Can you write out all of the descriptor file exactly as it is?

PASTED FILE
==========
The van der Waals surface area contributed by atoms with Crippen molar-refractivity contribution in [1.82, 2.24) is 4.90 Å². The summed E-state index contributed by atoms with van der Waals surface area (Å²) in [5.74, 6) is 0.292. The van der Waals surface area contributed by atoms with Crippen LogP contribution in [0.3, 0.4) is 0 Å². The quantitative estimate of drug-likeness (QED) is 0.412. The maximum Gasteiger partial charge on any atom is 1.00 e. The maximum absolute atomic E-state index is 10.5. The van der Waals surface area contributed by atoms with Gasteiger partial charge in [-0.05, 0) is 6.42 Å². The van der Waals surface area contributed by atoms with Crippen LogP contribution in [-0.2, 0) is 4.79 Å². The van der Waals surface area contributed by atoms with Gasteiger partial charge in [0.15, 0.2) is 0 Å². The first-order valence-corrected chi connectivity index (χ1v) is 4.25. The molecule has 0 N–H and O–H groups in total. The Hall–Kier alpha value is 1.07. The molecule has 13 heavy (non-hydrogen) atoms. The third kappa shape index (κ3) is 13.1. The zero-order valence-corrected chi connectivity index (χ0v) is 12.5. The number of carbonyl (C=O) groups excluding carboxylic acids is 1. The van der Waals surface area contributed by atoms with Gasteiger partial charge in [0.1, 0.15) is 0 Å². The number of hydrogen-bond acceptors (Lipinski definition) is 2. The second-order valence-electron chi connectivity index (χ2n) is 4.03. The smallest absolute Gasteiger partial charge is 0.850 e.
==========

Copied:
The van der Waals surface area contributed by atoms with Crippen molar-refractivity contribution in [1.82, 2.24) is 4.90 Å². The summed E-state index contributed by atoms with van der Waals surface area (Å²) in [5.74, 6) is 0.292. The van der Waals surface area contributed by atoms with Crippen LogP contribution in [0.3, 0.4) is 0 Å². The quantitative estimate of drug-likeness (QED) is 0.412. The maximum Gasteiger partial charge on any atom is 1.00 e. The maximum absolute atomic E-state index is 10.5. The van der Waals surface area contributed by atoms with Gasteiger partial charge in [-0.05, 0) is 6.42 Å². The van der Waals surface area contributed by atoms with Crippen LogP contribution in [-0.2, 0) is 4.79 Å². The van der Waals surface area contributed by atoms with Gasteiger partial charge in [0.15, 0.2) is 0 Å². The first-order valence-corrected chi connectivity index (χ1v) is 4.25. The molecule has 0 N–H and O–H groups in total. The Hall–Kier alpha value is 1.07. The molecule has 13 heavy (non-hydrogen) atoms. The third kappa shape index (κ3) is 13.1. The zero-order valence-corrected chi connectivity index (χ0v) is 12.5. The number of carbonyl (C=O) groups excluding carboxylic acids is 1. The van der Waals surface area contributed by atoms with Gasteiger partial charge in [0.1, 0.15) is 0 Å². The number of hydrogen-bond acceptors (Lipinski definition) is 2. The second-order valence-electron chi connectivity index (χ2n) is 4.03. The smallest absolute Gasteiger partial charge is 0.850 e.